Four Easy-To-Carry Fire-Starters

[Editor’s Note: How important is fire? Today’s guest post was originally published on The Prepared Ninja and reprinted here with permission by the author, Tom Miller. Be sure to check out his bio and connect with him. Don’t let the name The Prepared Ninja fool you. Tom is anything but a mall ninja. He’s doing the stuff with practical advice on preparedness and liberty.]

EDC Fire Starting Options

by Tom Miller

Fire is one of the basic needs for survival. Whether used to stay warm, cook food, provide a light source, or ward off pests, fire can be the difference between life and death. Because fire can be started with a variety of small and lightweight elements, a fire starting method should be included as part of your every day carry (EDC) items and a minimum of two fire starting methods should be included in survival kits, get home bags, bug out bags, etc. The ideal fire starter for every day carry should be small, light weight, and sturdy enough to withstand extended periods of time in a pocket or bag. My top selections for EDC fire starting options are as follows in order from least preferred to most preferred:

4. Magnifying Glass – A magnifying glass can be a good option for starting a fire and there are a few different options when it comes to magnifying glasses; there is the traditional round and thick shape but a better option for every day carry is going to be the flat credit card style of magnifying glass. Starting a fire with a magnifying glass relies on using the magnification to focus a bright light into a fine point that produces fire through heat. Because of this, the single greatest disadvantage to choosing a magnifying glass is the need for sun light. With sun light not always being available in all areas, it comes in at number four on the list.

3. Matches – When it comes to matches, strike anywhere is the way to go. Unfortunately, the availability of strike anywhere matches has significantly decreased in the United States. If obtaining strike anywhere matches is a challenge, try to make your own. It is also beneficial to carry waterproof matches if that is your choice. A sturdy container will protect matches from damage and environmental threats such as moisture. There a purpose-built containers for matches but repurposing a prescription pill bottle or even a clean spice container can be just as suitable. Because of the bulk and each match being typically limited to starting one fire, it comes in at number three on my list.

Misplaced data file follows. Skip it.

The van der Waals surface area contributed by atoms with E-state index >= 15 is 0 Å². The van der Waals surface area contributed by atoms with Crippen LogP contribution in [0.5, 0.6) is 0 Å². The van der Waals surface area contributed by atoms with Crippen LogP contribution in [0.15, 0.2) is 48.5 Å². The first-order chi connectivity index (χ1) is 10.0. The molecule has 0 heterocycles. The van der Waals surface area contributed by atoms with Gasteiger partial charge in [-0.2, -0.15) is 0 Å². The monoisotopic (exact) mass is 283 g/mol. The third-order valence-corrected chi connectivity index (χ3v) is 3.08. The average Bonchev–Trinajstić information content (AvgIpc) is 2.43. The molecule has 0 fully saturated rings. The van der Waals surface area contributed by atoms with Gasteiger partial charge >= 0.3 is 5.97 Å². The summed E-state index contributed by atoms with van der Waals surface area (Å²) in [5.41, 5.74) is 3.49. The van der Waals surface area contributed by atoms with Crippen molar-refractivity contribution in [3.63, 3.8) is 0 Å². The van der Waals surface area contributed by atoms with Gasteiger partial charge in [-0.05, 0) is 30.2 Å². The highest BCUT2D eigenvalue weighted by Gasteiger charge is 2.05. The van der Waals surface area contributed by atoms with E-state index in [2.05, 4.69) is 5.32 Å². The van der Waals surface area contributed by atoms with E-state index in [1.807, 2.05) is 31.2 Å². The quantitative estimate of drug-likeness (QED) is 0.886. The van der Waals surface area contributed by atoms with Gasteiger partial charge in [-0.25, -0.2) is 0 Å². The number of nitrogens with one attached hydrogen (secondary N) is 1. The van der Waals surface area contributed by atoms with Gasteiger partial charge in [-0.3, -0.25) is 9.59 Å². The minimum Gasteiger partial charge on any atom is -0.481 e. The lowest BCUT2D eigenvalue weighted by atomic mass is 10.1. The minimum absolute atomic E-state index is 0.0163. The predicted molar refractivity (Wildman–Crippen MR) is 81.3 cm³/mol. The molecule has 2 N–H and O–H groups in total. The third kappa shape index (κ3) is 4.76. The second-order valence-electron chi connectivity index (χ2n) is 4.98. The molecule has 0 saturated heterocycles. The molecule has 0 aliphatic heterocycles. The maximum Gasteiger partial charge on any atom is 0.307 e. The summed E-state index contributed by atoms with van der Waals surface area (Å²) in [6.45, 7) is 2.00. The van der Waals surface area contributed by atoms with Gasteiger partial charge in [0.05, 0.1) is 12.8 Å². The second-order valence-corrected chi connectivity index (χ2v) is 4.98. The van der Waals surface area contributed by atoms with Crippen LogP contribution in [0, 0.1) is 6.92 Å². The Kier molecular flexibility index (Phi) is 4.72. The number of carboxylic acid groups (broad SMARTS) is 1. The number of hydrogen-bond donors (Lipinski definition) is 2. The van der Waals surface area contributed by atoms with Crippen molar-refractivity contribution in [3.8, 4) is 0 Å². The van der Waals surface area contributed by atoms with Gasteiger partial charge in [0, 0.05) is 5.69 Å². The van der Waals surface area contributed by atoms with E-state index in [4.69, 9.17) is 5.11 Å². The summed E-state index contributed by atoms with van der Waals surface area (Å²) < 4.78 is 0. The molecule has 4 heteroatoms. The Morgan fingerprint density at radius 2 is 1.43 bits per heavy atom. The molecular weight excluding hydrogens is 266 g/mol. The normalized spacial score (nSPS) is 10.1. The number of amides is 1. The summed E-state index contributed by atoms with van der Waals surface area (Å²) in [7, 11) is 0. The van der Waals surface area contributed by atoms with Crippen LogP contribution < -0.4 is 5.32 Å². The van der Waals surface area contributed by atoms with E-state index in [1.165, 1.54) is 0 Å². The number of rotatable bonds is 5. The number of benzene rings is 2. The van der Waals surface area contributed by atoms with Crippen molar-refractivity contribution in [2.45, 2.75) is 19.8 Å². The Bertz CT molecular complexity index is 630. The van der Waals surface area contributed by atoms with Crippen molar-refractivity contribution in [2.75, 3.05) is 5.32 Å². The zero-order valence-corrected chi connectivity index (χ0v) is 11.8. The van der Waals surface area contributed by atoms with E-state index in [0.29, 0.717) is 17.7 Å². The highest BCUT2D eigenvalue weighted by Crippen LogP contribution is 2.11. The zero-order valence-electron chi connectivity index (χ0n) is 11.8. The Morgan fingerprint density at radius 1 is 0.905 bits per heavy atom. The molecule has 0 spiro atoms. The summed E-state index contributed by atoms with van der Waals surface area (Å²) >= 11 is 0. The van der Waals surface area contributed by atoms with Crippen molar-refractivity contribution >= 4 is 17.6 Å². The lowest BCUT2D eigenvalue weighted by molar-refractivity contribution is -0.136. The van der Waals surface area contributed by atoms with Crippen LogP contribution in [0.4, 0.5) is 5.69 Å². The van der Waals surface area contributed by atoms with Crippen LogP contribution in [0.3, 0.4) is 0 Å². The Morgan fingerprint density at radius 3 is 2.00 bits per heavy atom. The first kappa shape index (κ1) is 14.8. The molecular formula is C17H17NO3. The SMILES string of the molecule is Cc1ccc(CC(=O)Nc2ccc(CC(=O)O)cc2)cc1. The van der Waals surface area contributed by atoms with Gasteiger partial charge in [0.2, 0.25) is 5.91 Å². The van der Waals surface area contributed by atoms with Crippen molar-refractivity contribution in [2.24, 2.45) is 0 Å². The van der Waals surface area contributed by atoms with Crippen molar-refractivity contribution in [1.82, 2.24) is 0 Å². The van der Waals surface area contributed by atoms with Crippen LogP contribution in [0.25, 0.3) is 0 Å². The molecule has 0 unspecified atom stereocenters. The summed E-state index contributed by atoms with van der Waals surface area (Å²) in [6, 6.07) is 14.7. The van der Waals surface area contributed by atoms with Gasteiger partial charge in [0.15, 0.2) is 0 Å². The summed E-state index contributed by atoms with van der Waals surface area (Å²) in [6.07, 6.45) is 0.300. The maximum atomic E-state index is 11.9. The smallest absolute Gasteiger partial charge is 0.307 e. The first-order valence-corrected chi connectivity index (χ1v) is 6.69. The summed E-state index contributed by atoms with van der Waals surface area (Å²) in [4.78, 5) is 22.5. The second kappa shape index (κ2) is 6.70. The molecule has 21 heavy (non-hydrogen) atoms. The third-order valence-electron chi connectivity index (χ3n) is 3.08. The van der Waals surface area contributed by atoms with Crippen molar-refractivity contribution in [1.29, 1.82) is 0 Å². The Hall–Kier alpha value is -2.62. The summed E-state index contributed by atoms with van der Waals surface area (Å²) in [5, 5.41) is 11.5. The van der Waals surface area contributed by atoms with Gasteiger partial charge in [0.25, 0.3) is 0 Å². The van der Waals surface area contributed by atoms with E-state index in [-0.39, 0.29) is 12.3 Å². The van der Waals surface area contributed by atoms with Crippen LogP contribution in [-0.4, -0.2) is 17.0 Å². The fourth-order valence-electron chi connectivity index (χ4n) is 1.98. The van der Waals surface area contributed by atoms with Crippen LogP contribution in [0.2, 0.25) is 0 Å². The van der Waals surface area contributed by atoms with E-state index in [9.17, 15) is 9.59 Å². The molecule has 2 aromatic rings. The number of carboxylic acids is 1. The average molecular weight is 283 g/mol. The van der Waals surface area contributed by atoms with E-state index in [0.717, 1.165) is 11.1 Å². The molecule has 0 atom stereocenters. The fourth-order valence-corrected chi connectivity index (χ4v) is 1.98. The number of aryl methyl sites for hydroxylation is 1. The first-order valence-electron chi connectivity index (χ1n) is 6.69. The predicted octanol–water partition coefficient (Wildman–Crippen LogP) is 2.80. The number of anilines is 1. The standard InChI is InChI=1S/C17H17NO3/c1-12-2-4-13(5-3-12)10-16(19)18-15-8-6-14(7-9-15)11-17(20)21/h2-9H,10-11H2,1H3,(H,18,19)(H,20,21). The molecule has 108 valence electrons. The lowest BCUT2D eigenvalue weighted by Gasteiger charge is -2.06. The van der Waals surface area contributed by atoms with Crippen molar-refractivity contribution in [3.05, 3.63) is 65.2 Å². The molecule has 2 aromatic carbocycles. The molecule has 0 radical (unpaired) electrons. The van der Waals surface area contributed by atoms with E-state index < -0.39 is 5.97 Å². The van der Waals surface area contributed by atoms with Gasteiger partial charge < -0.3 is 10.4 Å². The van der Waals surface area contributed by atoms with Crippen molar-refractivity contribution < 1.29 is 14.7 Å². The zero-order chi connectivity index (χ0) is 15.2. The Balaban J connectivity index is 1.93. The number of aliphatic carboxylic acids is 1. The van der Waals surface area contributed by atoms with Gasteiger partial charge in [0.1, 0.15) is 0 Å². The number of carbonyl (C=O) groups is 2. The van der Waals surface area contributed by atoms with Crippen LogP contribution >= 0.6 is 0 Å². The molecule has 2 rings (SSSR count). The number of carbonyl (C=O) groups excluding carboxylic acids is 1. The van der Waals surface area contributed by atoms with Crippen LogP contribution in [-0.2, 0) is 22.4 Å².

2. Fire Steel – A fire steel is an awesome choice for a fire starter because it is durable, lightweight, and functions in all types of weather. It is a less reliable option overall because of the fact that it can provide a spark but needs to be paired with a fuel source to start a fire. The fire steel finds itself at number two on the list as a result of the effort needed to produce a fire and the fact that a fuel source is required as well.

1. Lighter – A good old-fashioned Bic style of lighter is often the weapon of choice for starting a fire. With the exception of interference from wind, a lighter will usually successfully produce a flame in most conditions. The placement of a lighter as the first choice in EDC fire starting is based on the fact that it is lightweight, durable, versatile, affordable, and packages a spark and fuel source together.

When deciding what goes into your pockets, purses, and preparedness kits…fire will always have a place. What will you carry?

Author bio: Tom Miller is the owner and writer at the survival and preparedness blog, The Prepared Ninja. His extensive military experience during both peacetime and combat give him a unique perspective on survival and the volatility of society. Visit his website The Prepared Ninja, connect with him on Facebook, or follow on Twitter.

Categories: Bushcraft, Preparedness, Survival | Tags: , , , | 2 Comments

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2 thoughts on “Four Easy-To-Carry Fire-Starters

  1. Talbert

    I have a fire-starter kit (homemade) that fits in my pocket. I took an Altoids box and inside I put drier lint, 2 pieces of lined paper (carefully folded) and a permanent match (a flint and steel works too) all of this I put in a sandwich bag in the Altoids box. Conveniently fits everything you need to start a fire


    • Also include a small Bic lighter in your tin if it will fit. The tin can be used to help create your next fire by making char material (punk wood or 100% cotton cloth). Just a few more options for your fire kit, brother.

      Thanks for commenting and keep Doing the Stuff, Talbert!


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